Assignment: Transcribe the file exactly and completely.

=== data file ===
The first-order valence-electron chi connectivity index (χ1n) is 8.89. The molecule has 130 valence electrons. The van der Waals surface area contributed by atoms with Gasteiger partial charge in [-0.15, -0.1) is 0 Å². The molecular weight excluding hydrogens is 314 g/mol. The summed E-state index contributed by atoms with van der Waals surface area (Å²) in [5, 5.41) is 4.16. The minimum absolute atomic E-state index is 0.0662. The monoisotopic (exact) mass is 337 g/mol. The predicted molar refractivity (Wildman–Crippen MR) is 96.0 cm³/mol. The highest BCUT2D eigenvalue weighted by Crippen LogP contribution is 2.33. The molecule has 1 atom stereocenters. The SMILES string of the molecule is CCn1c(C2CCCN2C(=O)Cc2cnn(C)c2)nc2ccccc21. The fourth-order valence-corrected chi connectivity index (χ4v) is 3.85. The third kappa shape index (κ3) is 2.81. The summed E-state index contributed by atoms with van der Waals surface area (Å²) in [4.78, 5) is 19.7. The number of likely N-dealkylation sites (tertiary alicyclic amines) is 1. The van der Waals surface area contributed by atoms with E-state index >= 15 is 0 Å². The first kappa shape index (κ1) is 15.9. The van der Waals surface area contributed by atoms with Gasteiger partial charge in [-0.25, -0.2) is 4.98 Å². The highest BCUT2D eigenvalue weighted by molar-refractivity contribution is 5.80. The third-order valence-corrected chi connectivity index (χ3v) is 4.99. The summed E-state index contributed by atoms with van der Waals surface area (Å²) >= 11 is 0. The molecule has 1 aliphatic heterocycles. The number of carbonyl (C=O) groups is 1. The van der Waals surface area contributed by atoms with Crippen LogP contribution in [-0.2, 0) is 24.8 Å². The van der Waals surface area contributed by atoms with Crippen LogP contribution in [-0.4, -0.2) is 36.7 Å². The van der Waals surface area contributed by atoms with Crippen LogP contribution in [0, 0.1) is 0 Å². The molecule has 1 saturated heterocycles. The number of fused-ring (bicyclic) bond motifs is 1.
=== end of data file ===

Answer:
The first-order valence-electron chi connectivity index (χ1n) is 8.89. The molecule has 130 valence electrons. The van der Waals surface area contributed by atoms with Gasteiger partial charge in [-0.15, -0.1) is 0 Å². The molecular weight excluding hydrogens is 314 g/mol. The summed E-state index contributed by atoms with van der Waals surface area (Å²) in [5, 5.41) is 4.16. The minimum absolute atomic E-state index is 0.0662. The monoisotopic (exact) mass is 337 g/mol. The predicted molar refractivity (Wildman–Crippen MR) is 96.0 cm³/mol. The highest BCUT2D eigenvalue weighted by Crippen LogP contribution is 2.33. The molecule has 1 atom stereocenters. The SMILES string of the molecule is CCn1c(C2CCCN2C(=O)Cc2cnn(C)c2)nc2ccccc21. The fourth-order valence-corrected chi connectivity index (χ4v) is 3.85. The third kappa shape index (κ3) is 2.81. The summed E-state index contributed by atoms with van der Waals surface area (Å²) in [4.78, 5) is 19.7. The number of likely N-dealkylation sites (tertiary alicyclic amines) is 1. The van der Waals surface area contributed by atoms with E-state index >= 15 is 0 Å². The first kappa shape index (κ1) is 15.9. The van der Waals surface area contributed by atoms with Gasteiger partial charge in [-0.25, -0.2) is 4.98 Å². The highest BCUT2D eigenvalue weighted by molar-refractivity contribution is 5.80. The third-order valence-corrected chi connectivity index (χ3v) is 4.99. The summed E-state index contributed by atoms with van der Waals surface area (Å²) >= 11 is 0. The molecule has 1 aliphatic heterocycles. The number of carbonyl (C=O) groups is 1. The van der Waals surface area contributed by atoms with Crippen LogP contribution in [-0.2, 0) is 24.8 Å². The van der Waals surface area contributed by atoms with Crippen LogP contribution in [-0.4, -0.2) is 36.7 Å². The van der Waals surface area contributed by atoms with Crippen LogP contribution in [0, 0.1) is 0 Å². The molecule has 1 saturated heterocycles. The number of fused-ring (bicyclic) bond motifs is 1.